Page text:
Patterns of dry matter production, allocation and water use in perennial wheat

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Perennial crops offer the prospect of flexible, diversified and stabilized farming systems, by contributing grain and grazing while protecting environmental services. Recently, perennial wheat derivatives developed between bread wheat (Triticum aestivum L. [6n]) and perennial grass (e.g. Thinopyrum intermedium [6n]) have been reported to survive, regrow and contribute grain in the field at Cowra NSW, for up to four years. This PhD project examined the performance of four perennial wheat derivatives, relative to annual wheat and perennial grass, under controlled and field conditions, over three years. Three experiments addressed patterns of dry matter production and partitioning over growth cycles, how they changed under source or sink limitation, and patterns of root growth and water extraction under prolonged water deficit. Perennials developed greater dry matter in successive cycles, especially root dry matter, relative to annually replanted bread wheat, with perennial wheat derivatives intermediate between annual wheat and perennial grass. Perennials showed greater root growth and water extraction capacity at depth in prolonged drought, in controlled conditions and in the field. Perennial wheats differed in the extent of these parameters, but the most promising derivative approached or exceeded the perennial grass. These results added to previous reports, showing how perennial wheat could regrow in subsequent years, with increased root growth allowing greater access to soil water, especially at depth, in controlled conditions and the field. These results confirm the proof of concept of perennial wheat, and that research on perennial wheat should continue.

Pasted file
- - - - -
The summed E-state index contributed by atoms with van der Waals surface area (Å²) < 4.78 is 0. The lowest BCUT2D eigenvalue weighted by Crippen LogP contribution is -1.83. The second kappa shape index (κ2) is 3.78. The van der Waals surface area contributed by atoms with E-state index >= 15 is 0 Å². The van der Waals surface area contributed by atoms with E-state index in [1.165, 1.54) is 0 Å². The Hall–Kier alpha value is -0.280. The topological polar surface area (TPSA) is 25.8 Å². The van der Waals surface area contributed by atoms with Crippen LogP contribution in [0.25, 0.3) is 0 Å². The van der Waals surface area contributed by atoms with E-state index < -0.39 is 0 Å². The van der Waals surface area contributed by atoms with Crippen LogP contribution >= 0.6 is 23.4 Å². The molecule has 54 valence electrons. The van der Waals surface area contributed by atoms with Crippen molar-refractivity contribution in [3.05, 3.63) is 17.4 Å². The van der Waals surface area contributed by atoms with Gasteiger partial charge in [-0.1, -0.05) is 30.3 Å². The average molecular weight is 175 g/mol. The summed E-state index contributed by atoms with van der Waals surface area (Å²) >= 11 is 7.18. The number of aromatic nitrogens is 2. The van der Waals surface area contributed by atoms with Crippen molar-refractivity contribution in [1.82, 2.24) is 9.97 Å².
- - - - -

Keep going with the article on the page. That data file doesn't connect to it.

Original languageEnglish
Title of host publicationBuilding Productive, Diverse and Sustainable
Subtitle of host publicationProceedings of the 17thAustralian Agronomy Conference 2015
EditorsT Acuña, C Moeller, D Parsons , M Harrison
Place of PublicationHobart, Tasmania
PublisherAustralian Society of Agronomy
Number of pages4
ISBN (Print)9780646952246
Publication statusPublished - 2015
Event17th Australian Agronomy Conference - Wrest Point Convention Centre , Hobart, Australia
Duration: 21 Sept 201524 Sept 2015


Conference17th Australian Agronomy Conference
Abbreviated titleBuilding Productive, Diverse and Sustainable Landscapes
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